Hospital app links emergency docs to EMTs

Washington Hospital Center has created a new mobile app to connect ED physicians and cardiologists with EMTs in the ambulance, providing real-time data and video streams of patient ECGs and other vital signs.

WHC created the new app, CodeHeart, with AT&T for use on smartphones, although they haven't indicated exactly which models the app is enabled for. The target market is the hospital cardiologist, allowing them to view test results and communicate with emergency responders during patient transit.

Doctors can "instantly view a patient's condition and ECGs, guide the first responder on interim treatment and prepare the hospital to provide appropriate care while the patient is en route to the emergency room," AT&T officials said in a statement.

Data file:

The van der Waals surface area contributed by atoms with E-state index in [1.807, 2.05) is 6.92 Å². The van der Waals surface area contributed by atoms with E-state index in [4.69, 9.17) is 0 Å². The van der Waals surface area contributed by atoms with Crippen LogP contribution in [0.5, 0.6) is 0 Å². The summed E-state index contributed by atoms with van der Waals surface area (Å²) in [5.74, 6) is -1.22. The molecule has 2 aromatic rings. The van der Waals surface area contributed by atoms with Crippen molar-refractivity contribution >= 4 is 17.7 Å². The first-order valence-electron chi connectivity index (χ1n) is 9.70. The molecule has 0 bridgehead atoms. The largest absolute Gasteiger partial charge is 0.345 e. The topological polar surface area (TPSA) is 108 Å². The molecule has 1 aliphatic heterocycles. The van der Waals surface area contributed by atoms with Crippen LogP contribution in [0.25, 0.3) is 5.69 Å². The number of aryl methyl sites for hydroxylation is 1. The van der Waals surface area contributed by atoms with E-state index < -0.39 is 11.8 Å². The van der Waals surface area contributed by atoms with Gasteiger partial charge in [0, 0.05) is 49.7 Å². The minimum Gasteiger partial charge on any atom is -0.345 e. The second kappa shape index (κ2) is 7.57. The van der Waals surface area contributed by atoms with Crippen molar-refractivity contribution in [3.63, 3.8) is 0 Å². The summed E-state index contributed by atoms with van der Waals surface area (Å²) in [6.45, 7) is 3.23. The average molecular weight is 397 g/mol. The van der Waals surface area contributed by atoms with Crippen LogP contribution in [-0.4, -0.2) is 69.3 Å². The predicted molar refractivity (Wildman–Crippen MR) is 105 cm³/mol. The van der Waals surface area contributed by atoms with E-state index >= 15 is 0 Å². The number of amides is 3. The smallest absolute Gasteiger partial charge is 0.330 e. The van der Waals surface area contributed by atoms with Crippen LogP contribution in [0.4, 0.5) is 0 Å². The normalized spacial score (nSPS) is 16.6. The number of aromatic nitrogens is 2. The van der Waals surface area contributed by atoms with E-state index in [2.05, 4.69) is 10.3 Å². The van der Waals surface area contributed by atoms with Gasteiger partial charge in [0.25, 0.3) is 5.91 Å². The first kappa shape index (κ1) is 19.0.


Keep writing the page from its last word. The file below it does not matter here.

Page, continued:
The goal is to connect physicians to the patient so they can begin emergency treatment as soon as possible. It also will allow ED physicians to prepare for any in-hospital testing, procedures or treatment that the patient will need as they enter the emergency room, WHC officials said.

"When it comes to treating a patient who appears to be suffering from chest pain or other heart attack symptoms, every second counts," said Lowell Satler, director of Interventional Cardiology at WHC. And the previous process of exchanging faxes between cardiologists, ED physicians and ambulance techs, took up to 10 minutes for each transmission, hospital officials told FierceMobileHealthcare.

AT&T officials state that the technology is HIPAA-compliant and securely transmits the video, image, and data streams.

To learn more:
- read the CodeHeart press release

Suggested Articles

The newly launched Center for Connected Health will be largest telehealth hub in the Philadelphia region, according to Penn Medicine.

The FDA commissioner wants to use additional funding under Trump's budget to advance digital health initiatives and integrate real-world data.

The FDA's approval of an app that uses AI to notify specialists of a potential stroke offers new possibilities for triage software that uses CDS.